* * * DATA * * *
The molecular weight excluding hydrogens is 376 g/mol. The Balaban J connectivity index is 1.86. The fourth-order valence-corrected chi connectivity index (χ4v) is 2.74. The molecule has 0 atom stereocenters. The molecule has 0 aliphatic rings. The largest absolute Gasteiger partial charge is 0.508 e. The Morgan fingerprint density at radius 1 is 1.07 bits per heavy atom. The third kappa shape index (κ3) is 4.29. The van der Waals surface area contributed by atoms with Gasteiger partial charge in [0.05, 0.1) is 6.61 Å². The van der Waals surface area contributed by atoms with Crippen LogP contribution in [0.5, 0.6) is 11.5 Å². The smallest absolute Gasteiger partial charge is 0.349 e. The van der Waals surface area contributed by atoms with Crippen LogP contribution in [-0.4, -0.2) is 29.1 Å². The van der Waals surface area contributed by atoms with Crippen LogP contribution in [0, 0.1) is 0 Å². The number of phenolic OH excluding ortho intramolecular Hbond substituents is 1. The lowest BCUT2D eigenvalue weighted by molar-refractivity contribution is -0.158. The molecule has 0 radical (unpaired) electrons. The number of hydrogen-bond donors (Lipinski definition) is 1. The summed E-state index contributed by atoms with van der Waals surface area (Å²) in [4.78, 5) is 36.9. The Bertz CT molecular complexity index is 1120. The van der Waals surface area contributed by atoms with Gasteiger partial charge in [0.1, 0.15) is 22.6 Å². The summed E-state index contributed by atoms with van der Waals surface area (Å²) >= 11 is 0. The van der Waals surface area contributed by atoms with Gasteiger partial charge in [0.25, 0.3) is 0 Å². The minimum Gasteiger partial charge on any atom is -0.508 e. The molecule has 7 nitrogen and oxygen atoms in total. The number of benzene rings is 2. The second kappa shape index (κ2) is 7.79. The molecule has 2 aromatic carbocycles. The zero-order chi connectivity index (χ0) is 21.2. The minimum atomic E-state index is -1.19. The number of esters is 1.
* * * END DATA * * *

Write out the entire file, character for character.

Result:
The molecular weight excluding hydrogens is 376 g/mol. The Balaban J connectivity index is 1.86. The fourth-order valence-corrected chi connectivity index (χ4v) is 2.74. The molecule has 0 atom stereocenters. The molecule has 0 aliphatic rings. The largest absolute Gasteiger partial charge is 0.508 e. The Morgan fingerprint density at radius 1 is 1.07 bits per heavy atom. The third kappa shape index (κ3) is 4.29. The van der Waals surface area contributed by atoms with Gasteiger partial charge in [0.05, 0.1) is 6.61 Å². The van der Waals surface area contributed by atoms with Crippen LogP contribution in [0.5, 0.6) is 11.5 Å². The smallest absolute Gasteiger partial charge is 0.349 e. The van der Waals surface area contributed by atoms with Crippen LogP contribution in [-0.4, -0.2) is 29.1 Å². The van der Waals surface area contributed by atoms with Crippen LogP contribution in [0, 0.1) is 0 Å². The number of phenolic OH excluding ortho intramolecular Hbond substituents is 1. The lowest BCUT2D eigenvalue weighted by molar-refractivity contribution is -0.158. The molecule has 0 radical (unpaired) electrons. The number of hydrogen-bond donors (Lipinski definition) is 1. The summed E-state index contributed by atoms with van der Waals surface area (Å²) in [4.78, 5) is 36.9. The Bertz CT molecular complexity index is 1120. The van der Waals surface area contributed by atoms with Gasteiger partial charge in [0.1, 0.15) is 22.6 Å². The summed E-state index contributed by atoms with van der Waals surface area (Å²) >= 11 is 0. The van der Waals surface area contributed by atoms with Gasteiger partial charge in [0.25, 0.3) is 0 Å². The minimum Gasteiger partial charge on any atom is -0.508 e. The molecule has 7 nitrogen and oxygen atoms in total. The number of benzene rings is 2. The second kappa shape index (κ2) is 7.79. The molecule has 2 aromatic carbocycles. The zero-order chi connectivity index (χ0) is 21.2. The minimum atomic E-state index is -1.19. The number of esters is 1.